Puerto Rico fiscal board visits 2 pilot program towns
Discusses potential of municipalities while at Barranquitas and Aibonito
SAN JUAN – The chairman and the executive director of Puerto Rico’s Financial Oversight and Management Board visited Wednesday the towns of Barranquitas and Aibonito, two of the 10 municipalities that are part of a pilot program to help their economy grow.
Chairman José Carrión and Executive Director Natalie Jaresko met with municipal officials, business people, community leaders and others to listen and discuss the importance of improving budget practices and increasing municipal revenues. They also visited projects that promote economic development and intermunicipal cooperation.
“Municipalities are the closest government entities to the people of Puerto Rico, and that is why it is so important for us to keep in close contact with the leaders here. We are all working on a common goal: to find ways to help municipalities improve fiscal responsibility and transparency, and to boost their economic activity,” Carrión said.
Earlier this year, the board designated the island’s 78 municipalities as covered instrumentalities under the Puerto Rico Oversight, Management and Economic Stability Act (Promesa), which established the board to help the island achieve fiscal responsibility and access to the capital markets.
Aibonito and Barranquitas participate in what the board calls a “successful shared service partnership” with a group of municipalities, known as the ABC Consortium. It was created to integrate and improve the permitting process “and thus promote economic development, and has already proven to be very beneficial to business and residents in this area,” a board release reads.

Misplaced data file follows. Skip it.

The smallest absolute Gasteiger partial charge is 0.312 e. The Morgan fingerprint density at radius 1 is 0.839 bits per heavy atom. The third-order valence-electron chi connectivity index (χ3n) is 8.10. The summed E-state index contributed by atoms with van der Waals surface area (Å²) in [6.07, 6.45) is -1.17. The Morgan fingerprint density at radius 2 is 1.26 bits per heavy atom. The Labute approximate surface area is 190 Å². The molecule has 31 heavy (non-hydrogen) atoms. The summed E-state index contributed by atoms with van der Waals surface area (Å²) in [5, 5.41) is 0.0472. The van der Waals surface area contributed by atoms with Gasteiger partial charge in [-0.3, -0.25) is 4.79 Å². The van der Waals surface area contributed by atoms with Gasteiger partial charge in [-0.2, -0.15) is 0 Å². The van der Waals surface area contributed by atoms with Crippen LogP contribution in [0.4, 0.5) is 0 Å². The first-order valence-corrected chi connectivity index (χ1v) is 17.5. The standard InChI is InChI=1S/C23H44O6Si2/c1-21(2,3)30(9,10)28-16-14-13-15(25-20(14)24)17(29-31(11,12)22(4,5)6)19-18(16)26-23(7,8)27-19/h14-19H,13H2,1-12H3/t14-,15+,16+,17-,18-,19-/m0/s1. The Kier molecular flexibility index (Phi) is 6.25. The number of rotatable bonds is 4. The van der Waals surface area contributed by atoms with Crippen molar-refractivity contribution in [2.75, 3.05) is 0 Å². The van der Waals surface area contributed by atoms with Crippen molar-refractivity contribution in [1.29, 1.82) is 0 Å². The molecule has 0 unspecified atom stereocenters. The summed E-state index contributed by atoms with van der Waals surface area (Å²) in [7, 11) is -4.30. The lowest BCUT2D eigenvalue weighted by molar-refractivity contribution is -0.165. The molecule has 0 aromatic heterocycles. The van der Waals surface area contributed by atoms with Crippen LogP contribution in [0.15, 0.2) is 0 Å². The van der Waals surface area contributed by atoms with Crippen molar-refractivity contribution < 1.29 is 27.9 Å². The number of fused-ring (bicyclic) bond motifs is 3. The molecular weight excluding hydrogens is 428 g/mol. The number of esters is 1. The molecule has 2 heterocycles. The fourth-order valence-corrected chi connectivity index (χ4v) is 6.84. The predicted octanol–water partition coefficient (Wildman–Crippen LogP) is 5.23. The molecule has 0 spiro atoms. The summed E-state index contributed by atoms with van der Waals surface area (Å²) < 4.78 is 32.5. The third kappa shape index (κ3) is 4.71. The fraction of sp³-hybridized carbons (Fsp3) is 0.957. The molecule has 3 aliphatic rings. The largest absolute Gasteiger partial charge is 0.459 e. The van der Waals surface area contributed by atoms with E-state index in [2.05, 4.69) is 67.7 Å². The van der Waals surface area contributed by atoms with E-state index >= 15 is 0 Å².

The two towns also participate in a consortium known as the Regional Transit Service Program for the Central Mountain Region that also includes Orocovis and Comerío, and is in the planning and feasibility study stage through a grant from the Federal Transit Administration (FTA), the board added.
“Those important programs show the way forward for Puerto Rico’s municipalities,” Jaresko said. “Shared services and intermunicipal cooperation, best budgetary practices, efficient tax collections, and economic development measures are the key to municipalities’ future fiscal self-sustainability. It’s a critical path toward improving the quality of life of the people they serve. We’re aware of the fiscal challenges that municipalities face and we’re focused on identifying ways to increase revenues and make tax collection more efficient.”
The pilot program also includes the municipalities of Cidra, Comerío, Camuy, Isabela, Quebradillas, Orocovis, San Sebastián and Villalba.